There isn’t a lot about prep wrestling that Bill Verbeten doesn’t know or hasn’t seen in his 45 years as a coach. He has been a part of three state champion teams at Wrightstown High School, has coached nine individual state champions for the Tigers, and has been a part of the coaching staff for a countless number of conference champions while donning the blue and white of Wrightstown High School.
Thursday, January 28th saw the last time that Verbeten, a member of the George Martin Wrestling Hall of Fame, would be mat side for the Tigers at home in their dual meet against conference rival Fox Valley Lutheran. The outcome (a 76-0 Wrightstown victory) was not nearly important as it was for the young men that Coach Bill has molded to be able to perform at home in front of him one last time.
“It’s time for me to settle down and do one thing at a time,” Verbeten said in a conversation before the meet against FVL started. “45 years of going from work to wrestling to home to work to wrestling to home…it’s getting about that time to slow down. I have a great wife (Shari) that all these years stood by me and helped with everything from the wrestling to the farming. She and the kids would get the milking started on the farm. I would come home from work, finish up the milking, load up the kids, and off to wrestling practice.”
By his own count, he says that he has coached over 10 members of his family in his years as wrestling coach. That includes Verbetens, Walls, and Klisters. And that is just at Wrightstown. He also had nephews from DePere come and practice with them at Wrightstown.
Those three state championships under his tutelage (1999, 2005, and 2006 along with a runner up finish in 1998) were in the middle of a run where the Tigers were state team qualifiers every year from 1998 until 2006 except 2004. Not only did he coach nine individual state champions (the last being Jackson Fox in 2012), also coached a national champion in Michael Bannach.
“What I really enjoy about coaching wrestling is you can take an individual who may be heading on the wrong path and form them on that mat into good people,” Verbeten said. “Jackson Fox was a prime example. I told him he was a great athlete and he needed to wake up. He got it together and he turned out to be a hell of a good man.”
Fox, who wrestled at UW-Parkside after his career at Wrightstown, posted a tribute on his Facebook page for Verbeten, saying in part “I can’t say enough about what this man and his family have done for my family and I throughout the years. Next to my parents and brothers, my high school wrestling coaches have helped me the most in becoming the man that I am today and there are so many things that I would not have been able to overcome or achieve without their guidance. They are truly an extension of my family and I owe them more than they will ever know. Bill Verbeten has been like a father (or grandfather) to me and has dedicated over 40 years to Wrightstown wrestling.”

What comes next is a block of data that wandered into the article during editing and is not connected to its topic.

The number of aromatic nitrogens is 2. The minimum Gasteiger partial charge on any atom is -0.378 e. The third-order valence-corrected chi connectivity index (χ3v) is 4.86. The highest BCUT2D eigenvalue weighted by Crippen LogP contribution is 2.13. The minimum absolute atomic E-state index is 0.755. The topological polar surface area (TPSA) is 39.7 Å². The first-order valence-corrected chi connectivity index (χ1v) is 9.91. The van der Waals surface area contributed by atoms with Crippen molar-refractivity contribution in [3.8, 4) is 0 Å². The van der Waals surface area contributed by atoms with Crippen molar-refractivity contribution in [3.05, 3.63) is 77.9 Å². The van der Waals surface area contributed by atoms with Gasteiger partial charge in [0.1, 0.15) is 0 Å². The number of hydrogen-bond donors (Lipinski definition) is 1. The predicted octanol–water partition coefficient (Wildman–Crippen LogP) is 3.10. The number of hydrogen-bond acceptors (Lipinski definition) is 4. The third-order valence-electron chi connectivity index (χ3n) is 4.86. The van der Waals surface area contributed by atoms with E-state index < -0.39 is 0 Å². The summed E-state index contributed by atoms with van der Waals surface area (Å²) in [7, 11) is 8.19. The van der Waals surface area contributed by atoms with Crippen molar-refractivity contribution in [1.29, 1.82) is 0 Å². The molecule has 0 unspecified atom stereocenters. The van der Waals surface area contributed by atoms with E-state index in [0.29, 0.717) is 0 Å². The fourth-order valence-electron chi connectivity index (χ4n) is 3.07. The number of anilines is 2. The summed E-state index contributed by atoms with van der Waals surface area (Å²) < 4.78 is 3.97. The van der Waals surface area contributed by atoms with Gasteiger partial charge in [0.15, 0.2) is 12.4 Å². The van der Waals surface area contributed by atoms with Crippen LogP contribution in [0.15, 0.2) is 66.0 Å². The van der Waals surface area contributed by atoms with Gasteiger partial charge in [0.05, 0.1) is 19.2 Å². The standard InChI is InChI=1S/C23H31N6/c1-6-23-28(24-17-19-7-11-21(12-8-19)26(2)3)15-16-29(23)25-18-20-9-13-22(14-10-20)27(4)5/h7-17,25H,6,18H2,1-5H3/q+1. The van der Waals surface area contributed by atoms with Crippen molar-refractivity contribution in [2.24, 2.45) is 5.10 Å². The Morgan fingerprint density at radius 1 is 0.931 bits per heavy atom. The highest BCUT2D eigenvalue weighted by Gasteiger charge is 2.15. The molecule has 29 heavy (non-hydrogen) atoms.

The list of achievements for Verbeten is extensive. He started the Wrightstown Youth Wrestling Program in 1971. The first elementary school tournament was held in 1975. He was hired as the assistant high school wrestling coach in 1979, which was also the year Wrightstown qualified its first wrestler for the state tournament (Mike Fritsch). The Tigers have had at least 1 state qualifier every year since. He became head coach in 1986.
“Getting the little kids program started is probably one of my best achievements here,” Verbeten said. “I think that turned our entire program around and seeing it through and being there all the time, being a part of it. I love working with the little kids and I have kinda gotten away from that.”
Even after 45 years, Verbeten still has a passion for not only the sport of wrestling, but the young men and women (his daughter Stephanie was the first girl in Wisconsin to wrestle in the state tournament) he has worked with. His work with the Tigers once again came to the forefront in 2016, as Wrightstown earned the Sportsmanship Award at the 2016 Cheesehead Invitational. And the youth program he started is thriving as well, winning the Little Cheesehead this year.
“You have got to be in with those young kids coming up so they know who you are,” he said. “When they come to that practice, they aren’t afraid of you. Some of the young kids now, in seventh and eighth grade, they know what to expect coming into the high school program. It won’t be a surprise.”
The list of memories is just as extensive. When pressed, one name came to mind. Patrick Farrell.
“I used to give Patrick a ride home from practice every night and he told me that one of his goals was to wrestle just one varsity match,” Verbeten said. “We set it up with Chilton and we were able to get him on the mat as a varsity wrestler. The kids carried him off. That was very special night.”
When asked how he would like to be remembered, he sat back in his chair and thought about his answer.
“I would like people to say that ‘Bill brought the program from nothing to success and state championships,’” he said. “‘And I was glad my son had a chance to work with him.’ “